Graduate student Joshua Lippincott was in the middle of his MBA program when he was deployed to Afghanistan for the third time.
Lippincott, who is a captain in the U.S. Army, will graduate in December after completing nine months of his two-year online MBA program at a military base in Afghanistan.
He said while serving overseas did present challenges, having an office job gave him the Internet access he needed to complete his degree.
“It’s still Afghanistan,” he said. “It’s still a hostile environment. I still lived in a plywood box for a year and worked 12 hours a day, seven days a week.”
Most of the work he did in his program was team-based and he had a 12-hour time difference from his classmates, he added.
“Looking back now, it was just so crazy of a time,” he said. “You do sit back and go, ‘Man, how did I make that work?’ But you know, you do.”
Lippincott, who concentrated his degree on supply chain management, said he has been able to use bits and pieces of what he learned through the program at his job in military logistics.
He said the military is rethinking how it transports supplies to soldiers, and his MBA program has helped him explain logistics to his superiors.
Lippincott dropped out of college at 18 to marry his high school sweetheart and start a family but found himself without much job experience.
He joined the Army at the suggestion of an aunt and has been in the military for more than 14 years.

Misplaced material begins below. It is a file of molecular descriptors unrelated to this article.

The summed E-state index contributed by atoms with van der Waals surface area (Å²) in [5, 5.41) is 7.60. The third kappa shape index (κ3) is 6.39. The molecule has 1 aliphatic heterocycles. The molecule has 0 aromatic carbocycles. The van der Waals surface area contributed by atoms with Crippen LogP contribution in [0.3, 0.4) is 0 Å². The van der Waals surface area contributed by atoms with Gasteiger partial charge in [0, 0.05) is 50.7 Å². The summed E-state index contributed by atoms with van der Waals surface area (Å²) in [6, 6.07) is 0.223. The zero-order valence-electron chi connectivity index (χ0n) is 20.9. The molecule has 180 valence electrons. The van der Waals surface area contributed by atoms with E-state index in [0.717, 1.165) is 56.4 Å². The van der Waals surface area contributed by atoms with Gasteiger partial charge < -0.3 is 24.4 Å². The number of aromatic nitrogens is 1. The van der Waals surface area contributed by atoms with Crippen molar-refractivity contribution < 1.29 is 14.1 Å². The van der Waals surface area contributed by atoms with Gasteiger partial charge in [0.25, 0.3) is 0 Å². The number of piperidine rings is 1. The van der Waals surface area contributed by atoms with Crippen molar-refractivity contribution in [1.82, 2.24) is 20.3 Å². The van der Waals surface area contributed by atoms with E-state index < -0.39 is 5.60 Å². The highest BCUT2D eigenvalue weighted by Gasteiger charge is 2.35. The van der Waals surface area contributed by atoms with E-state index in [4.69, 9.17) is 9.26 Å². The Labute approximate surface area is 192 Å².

Lippincott said his two teenage kids have been able to see firsthand what it is like to be a college student and expects that both of them will attend a university.
Lippincott said the Pat Tillman Veterans Center has helped a lot during his time at ASU.
“I’ve not had even a single complaint. … They’ve been absolutely wonderful, and I can only assume the experience I have had is the same as any other veteran on campus has,” he said.
Pat Tillman Veterans Center Director Steven Borden said ASU does a lot to connect student veterans with resources.
“We’re a central point of contact … to help connect veterans with resources that they are eligible for (and) could use in order to be successful here at school,” he said.
Borden said there has been a huge increase in veterans going back to school as a result of the post-911 GI bill, which covers a veteran’s tuition and fees and provides veterans with a housing and book stipend.
He said the Tillman Center has 2,365 students using its resources, some of whom are family members of veterans.
Jared Barlow, assistant director of admission and recruitment at the W. P. Carey School of Business, said student accessibility from anywhere in the world is one of the great things about the online MBA program.
The business school offers four MBA tracks: full-time, executive, working professional and online, he said.
The online MBA offers working professionals the opportunity to further their education while working, Barlow said.
“We’ve been doing (the online program) for a lot longer than other schools and with our reputation with W. P. Carey, that’s something that makes us a little bit unique,” he said.
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